Q: How do you envision the evolution of dental hygiene in the future?
GREEN: The future of the dental hygiene profession is extremely bright and growing. According to the United States Department of Labor, Bureau of Labor Statistics, the growth rate for dental hygiene is predicted at 43% (2004-2014).<sup>1</sup> As our numbers grow, so does our ability to serve the public. As part of the dental team, we’re seeing different types of practice evolve, such as collaborative practice and teledentistry, that will make the dental hygienist an even more valuable front line health care provider. I believe a more standardized practice code is coming. Dental hygienists have skills that are valuable across the whole spectrum of health care delivery, which will take us into serving different populations in different settings. I believe this will lead to the specialization of our practice.
Q: What is the basis for this large expectation of growth in the profession?
GREEN: Currently, we have 286 accredited, entry-level dental hygiene programs across the United States. While many baccalaureate dental hygiene programs have closed, community college- based programs are increasing. Dental hygiene is also listed as one of the top 10 fastest growing professions, which attracts people into pursuing a career in dental hygiene.
BATTRELL: Another interesting fact is that dental assisting is right behind dental hygiene with a projected growth rate of 43.1%.<sup>2</sup> When looking at our counterparts on the medical side, a similar pattern is evident, where the numbers of home health aides are on the rise because more of the allied health care professions are performing the hands-on care, while growth for dentists and physicians is decreasing or remaining constant. More and more care will be delivered by home health aides, registered nurses, licensed practical nurses, dental hygienists, dental assistants, etc, in the future.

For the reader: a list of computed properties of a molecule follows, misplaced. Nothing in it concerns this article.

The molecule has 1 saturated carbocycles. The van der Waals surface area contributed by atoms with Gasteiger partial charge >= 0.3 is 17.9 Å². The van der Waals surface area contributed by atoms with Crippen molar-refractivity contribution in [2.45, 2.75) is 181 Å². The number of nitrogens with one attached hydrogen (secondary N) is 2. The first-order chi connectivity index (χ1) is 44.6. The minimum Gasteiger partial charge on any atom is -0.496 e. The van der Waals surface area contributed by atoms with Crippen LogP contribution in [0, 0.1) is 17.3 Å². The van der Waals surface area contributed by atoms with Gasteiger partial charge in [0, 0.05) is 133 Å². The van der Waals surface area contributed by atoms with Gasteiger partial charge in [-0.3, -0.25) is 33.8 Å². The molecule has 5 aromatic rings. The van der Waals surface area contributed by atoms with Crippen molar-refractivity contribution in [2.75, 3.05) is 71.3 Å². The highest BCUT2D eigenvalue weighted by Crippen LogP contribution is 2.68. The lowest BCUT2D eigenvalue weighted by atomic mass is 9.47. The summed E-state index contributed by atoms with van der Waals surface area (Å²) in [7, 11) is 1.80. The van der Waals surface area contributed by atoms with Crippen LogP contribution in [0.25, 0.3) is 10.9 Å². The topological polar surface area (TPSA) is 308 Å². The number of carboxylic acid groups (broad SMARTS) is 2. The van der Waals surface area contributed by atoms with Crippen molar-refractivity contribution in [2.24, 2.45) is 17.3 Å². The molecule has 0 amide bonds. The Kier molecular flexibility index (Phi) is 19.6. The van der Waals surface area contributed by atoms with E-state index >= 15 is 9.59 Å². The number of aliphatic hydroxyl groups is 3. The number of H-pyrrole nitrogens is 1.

SPECIALIZATION IN DENTAL HYGIENE
Q: If dental hygiene adopts specialization, what effect will this have on education?
GREEN: Throughout the many meetings I have attended, the discussion has focused on how we can revamp dental hygiene education to accommodate the changes created by the health care system, as well as by the populations we serve. The American Dental Hygienists’ Association (ADHA) is conducting a feasibility study, through the interviewing of various stakeholder groups, to find out if there is interest in specialization and to determine the level of demand for ADHA to provide a credentialing program in different areas of specialization within dental hygiene. The organization will, of course, partner with educational institutions to make this type of program available if there is, in fact, a need.
BATTRELL: The results will be ready in 2008. One of the strengths of this study is that we’re not only interviewing dental hygienists and assessing their level of interest in a certificate in perhaps pediatrics, periodontics, geriatrics, etc, but we’re also approaching dentists. We need to make sure that employers are also interested. So we’re asking all applicable parties, “Are you interested? What kind of credential would you like?” For example, the advanced dental hygiene practitioner (ADHP) would be one credential. Anecdotally, some dental hygienists have noted that they are not interested in completing the ADHP designation but they are interested in a specialty certification in dental hygiene.
GOALS FOR 2007
Q: What are some of ADHA’s specific goals for 2007?
GREEN: ADHA has five goals that we’re very excited about. Number one is that the dental hygiene community will understand the value of ADHA membership and choose to belong.
Q: How is ADHA going to accomplish this?